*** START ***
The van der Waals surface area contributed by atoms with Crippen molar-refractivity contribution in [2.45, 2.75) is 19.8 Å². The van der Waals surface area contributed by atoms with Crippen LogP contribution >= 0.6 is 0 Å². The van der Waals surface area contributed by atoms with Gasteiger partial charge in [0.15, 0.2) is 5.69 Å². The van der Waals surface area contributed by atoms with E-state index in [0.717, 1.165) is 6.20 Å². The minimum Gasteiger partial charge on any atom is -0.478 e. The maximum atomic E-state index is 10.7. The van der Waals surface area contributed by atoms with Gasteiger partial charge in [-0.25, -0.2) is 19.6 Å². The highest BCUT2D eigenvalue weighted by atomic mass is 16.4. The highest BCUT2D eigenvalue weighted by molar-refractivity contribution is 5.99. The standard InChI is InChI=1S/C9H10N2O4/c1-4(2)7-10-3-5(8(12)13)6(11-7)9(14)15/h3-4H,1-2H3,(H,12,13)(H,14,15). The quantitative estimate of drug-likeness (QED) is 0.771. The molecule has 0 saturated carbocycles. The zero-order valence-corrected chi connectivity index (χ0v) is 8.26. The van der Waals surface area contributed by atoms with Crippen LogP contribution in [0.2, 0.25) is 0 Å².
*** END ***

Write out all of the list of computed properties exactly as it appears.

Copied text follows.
The van der Waals surface area contributed by atoms with Crippen molar-refractivity contribution in [2.45, 2.75) is 19.8 Å². The van der Waals surface area contributed by atoms with Crippen LogP contribution >= 0.6 is 0 Å². The van der Waals surface area contributed by atoms with Gasteiger partial charge in [0.15, 0.2) is 5.69 Å². The van der Waals surface area contributed by atoms with E-state index in [0.717, 1.165) is 6.20 Å². The minimum Gasteiger partial charge on any atom is -0.478 e. The maximum atomic E-state index is 10.7. The van der Waals surface area contributed by atoms with Gasteiger partial charge in [-0.25, -0.2) is 19.6 Å². The highest BCUT2D eigenvalue weighted by atomic mass is 16.4. The highest BCUT2D eigenvalue weighted by molar-refractivity contribution is 5.99. The standard InChI is InChI=1S/C9H10N2O4/c1-4(2)7-10-3-5(8(12)13)6(11-7)9(14)15/h3-4H,1-2H3,(H,12,13)(H,14,15). The quantitative estimate of drug-likeness (QED) is 0.771. The molecule has 0 saturated carbocycles. The zero-order valence-corrected chi connectivity index (χ0v) is 8.26. The van der Waals surface area contributed by atoms with Crippen LogP contribution in [0.2, 0.25) is 0 Å².